That’s what Inside Radio reports, based on a new Borrell Associates study:
In what may best be described as a digital wake up call, Borrell Associates says the radio industry is “barely treading water” in the local digital space and is poised to see its share shrink — not grow — unless there’s a rethink in the coming years. “Radio stations continued to deliver lackluster performance in internet sales,” Borrell Associates president Gordon Borrell. “Outside of local cable companies and magazines, radio performed the worst among all legacy media companies,” Borrell says.
But here’s what’s lost in this new study….
When it comes to digital, there is no such thing as the “radio industry.”
Digital levels the playing field across all media by providing the same powerful cross-channel capabilities. And when the resources are equalized – when your prowess is no longer due solely to the scarcity of your Federally licensed broadcast frequency – when you have to compete toe-to-toe with everything else that is now called “media,” then what differentiates one player from another is not what industry they’re in, it’s what ideas they project to consumers and clients alike, and how well they project those ideas.
“Ideas” could be content, they could be platform offerings, they could be sales strategies, they could be your most talented managers, etc. “Ideas” are the raw materials of supply and demand, of action and consequence.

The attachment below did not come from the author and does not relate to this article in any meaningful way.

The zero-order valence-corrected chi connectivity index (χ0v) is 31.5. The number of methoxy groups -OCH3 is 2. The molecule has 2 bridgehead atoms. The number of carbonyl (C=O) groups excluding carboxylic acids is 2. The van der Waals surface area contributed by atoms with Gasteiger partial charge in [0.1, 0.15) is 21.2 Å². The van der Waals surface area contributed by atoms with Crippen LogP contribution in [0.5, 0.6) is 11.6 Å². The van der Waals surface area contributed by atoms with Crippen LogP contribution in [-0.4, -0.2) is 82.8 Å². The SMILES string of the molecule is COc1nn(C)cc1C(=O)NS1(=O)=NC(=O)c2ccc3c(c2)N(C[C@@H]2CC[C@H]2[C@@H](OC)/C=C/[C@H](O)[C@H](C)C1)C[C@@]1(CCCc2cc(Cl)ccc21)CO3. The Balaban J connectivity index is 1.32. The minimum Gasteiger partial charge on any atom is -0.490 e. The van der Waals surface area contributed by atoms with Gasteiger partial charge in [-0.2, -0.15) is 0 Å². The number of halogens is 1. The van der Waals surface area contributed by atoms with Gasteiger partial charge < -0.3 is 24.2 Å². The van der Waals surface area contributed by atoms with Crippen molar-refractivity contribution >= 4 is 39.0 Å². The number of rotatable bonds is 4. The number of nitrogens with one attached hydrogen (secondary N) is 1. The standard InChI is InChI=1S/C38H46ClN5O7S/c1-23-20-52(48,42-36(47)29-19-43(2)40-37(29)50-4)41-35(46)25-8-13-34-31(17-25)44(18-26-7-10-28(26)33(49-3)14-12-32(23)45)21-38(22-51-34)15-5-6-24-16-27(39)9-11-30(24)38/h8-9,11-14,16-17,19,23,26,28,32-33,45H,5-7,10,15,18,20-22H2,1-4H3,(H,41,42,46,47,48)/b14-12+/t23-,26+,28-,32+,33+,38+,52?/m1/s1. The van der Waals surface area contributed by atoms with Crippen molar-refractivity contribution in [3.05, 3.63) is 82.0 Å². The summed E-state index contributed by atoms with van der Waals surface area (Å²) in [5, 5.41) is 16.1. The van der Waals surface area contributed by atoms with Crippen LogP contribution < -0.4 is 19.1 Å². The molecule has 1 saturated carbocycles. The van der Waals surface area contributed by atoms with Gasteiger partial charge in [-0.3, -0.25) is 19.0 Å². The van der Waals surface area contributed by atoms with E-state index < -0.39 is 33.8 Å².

So my point is this: There is no reason to expect that “radio” as an industry will “get it.” But there is every reason to expect that certain players within that industry will “get it.” Certain groups will evolve from “radio” to “media” as their digital transformation takes hold. And in the long run they will hardly be recognizable as “radio.”
As I have long said, in the future there will be no “radio industry” but there will be many radio industries.
And what differentiates those players from the rest will be these five factors:
1. A culture that invites new ideas and embraces the kind of people in tune with fast-changing times
2. Superior distinctive content
3. A strategy that recognizes the new definition of media in a digital age
4. A leader who communicates and invests in the digital future
5. Champions on staff who see the future as it is, not as it used to be, and look beyond the easy agency dollars and towards new revenue streams and new business models, powered in many cases by digital
So we should not be surprised that “radio” is a digital laggard.
We should only be surprised if every “broadcaster” in every market is one, too.
Unhinge your future from “radio’s” and the world is your oyster.